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Limitations for Headless Compression Screws in Distal Interphalangeal Arthrodesis in Patients, Especially Women, with Small Fingers

Headless Compression Screws

LEFT: A well-placed and appropriately
sized headless compression screw in a
female patient.
RIGHT: An oversized and slightly dorsal
placed screw has cut out of the dorsal
cortex of the distal phalanx in this female,
putting her at risk of fingernail injury and
nonunion.

Arthrodesis of distal interphalangeal (DIP) joints using headless compression screws for internal fixation is often used to relieve arthritis-related pain, instability, and deformity. New findings highlight important limitations in the broad use of this hardware in female patients and others with smaller bones. In women, 65 percent of small fingers and approximately 25 percent of women’s index and ring finger distal phalanges were too small to safely accommodate the 2.8 millimeter trailing thread diameter of commonly used commercially available cannulated compression screws.1 By contrast, less than 8 percent of male distal phalanges were too small for such screws. The findings are based on analysis of distal phalanges height and width from digital radiographs of 200 hands from 200 patients at Penn State Hershey Bone and Joint Institute.1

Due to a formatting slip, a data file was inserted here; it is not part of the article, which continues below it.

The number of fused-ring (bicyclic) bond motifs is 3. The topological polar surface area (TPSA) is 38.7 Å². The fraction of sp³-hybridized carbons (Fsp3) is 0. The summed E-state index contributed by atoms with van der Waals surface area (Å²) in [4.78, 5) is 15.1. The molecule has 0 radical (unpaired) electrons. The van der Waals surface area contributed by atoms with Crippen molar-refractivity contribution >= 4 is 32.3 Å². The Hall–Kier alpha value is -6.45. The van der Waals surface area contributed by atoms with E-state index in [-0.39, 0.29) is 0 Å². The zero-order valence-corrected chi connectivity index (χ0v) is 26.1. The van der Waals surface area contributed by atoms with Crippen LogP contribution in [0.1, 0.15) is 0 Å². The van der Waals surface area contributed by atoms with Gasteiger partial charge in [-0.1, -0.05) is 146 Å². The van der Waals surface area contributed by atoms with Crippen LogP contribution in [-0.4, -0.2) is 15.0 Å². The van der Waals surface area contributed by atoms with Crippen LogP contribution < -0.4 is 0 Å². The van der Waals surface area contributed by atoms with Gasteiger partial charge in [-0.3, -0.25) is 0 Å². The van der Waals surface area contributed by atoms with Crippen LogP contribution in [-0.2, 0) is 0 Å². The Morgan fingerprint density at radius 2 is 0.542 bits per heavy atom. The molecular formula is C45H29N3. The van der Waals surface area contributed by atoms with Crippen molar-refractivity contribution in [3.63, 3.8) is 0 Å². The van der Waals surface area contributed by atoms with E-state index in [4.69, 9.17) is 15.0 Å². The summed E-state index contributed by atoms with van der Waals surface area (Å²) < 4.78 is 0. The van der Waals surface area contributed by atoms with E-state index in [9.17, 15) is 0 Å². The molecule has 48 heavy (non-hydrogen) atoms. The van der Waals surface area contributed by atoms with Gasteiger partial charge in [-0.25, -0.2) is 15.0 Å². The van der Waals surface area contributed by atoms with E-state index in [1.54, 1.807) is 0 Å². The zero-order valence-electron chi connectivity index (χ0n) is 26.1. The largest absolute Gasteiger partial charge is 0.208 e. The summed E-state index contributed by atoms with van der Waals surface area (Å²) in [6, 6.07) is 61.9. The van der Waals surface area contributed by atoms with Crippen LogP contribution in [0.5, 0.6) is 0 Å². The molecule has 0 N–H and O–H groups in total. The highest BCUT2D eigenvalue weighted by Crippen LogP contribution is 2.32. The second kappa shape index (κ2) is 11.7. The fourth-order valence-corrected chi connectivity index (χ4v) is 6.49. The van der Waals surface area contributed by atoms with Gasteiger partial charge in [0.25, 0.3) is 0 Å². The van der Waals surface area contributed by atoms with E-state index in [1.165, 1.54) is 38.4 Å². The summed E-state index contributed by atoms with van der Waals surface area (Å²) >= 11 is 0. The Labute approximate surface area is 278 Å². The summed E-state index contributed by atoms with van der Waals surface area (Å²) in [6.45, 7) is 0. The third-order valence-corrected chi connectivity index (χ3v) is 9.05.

The lead investigator, Michael Darowish, M.D., explains, “Achieving DIP arthrodesis safely with headless compression screws in patients with smaller bones, particularly women, has been a concern, but the true extent of the issue wasn’t objectively investigated until now. That more than half of all female patients undergoing DIP arthrodesis may be affected is probably much greater than most surgeons would have guessed.”

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Management of a Complex Open Pelvic Injury: A Coordinated Team Approach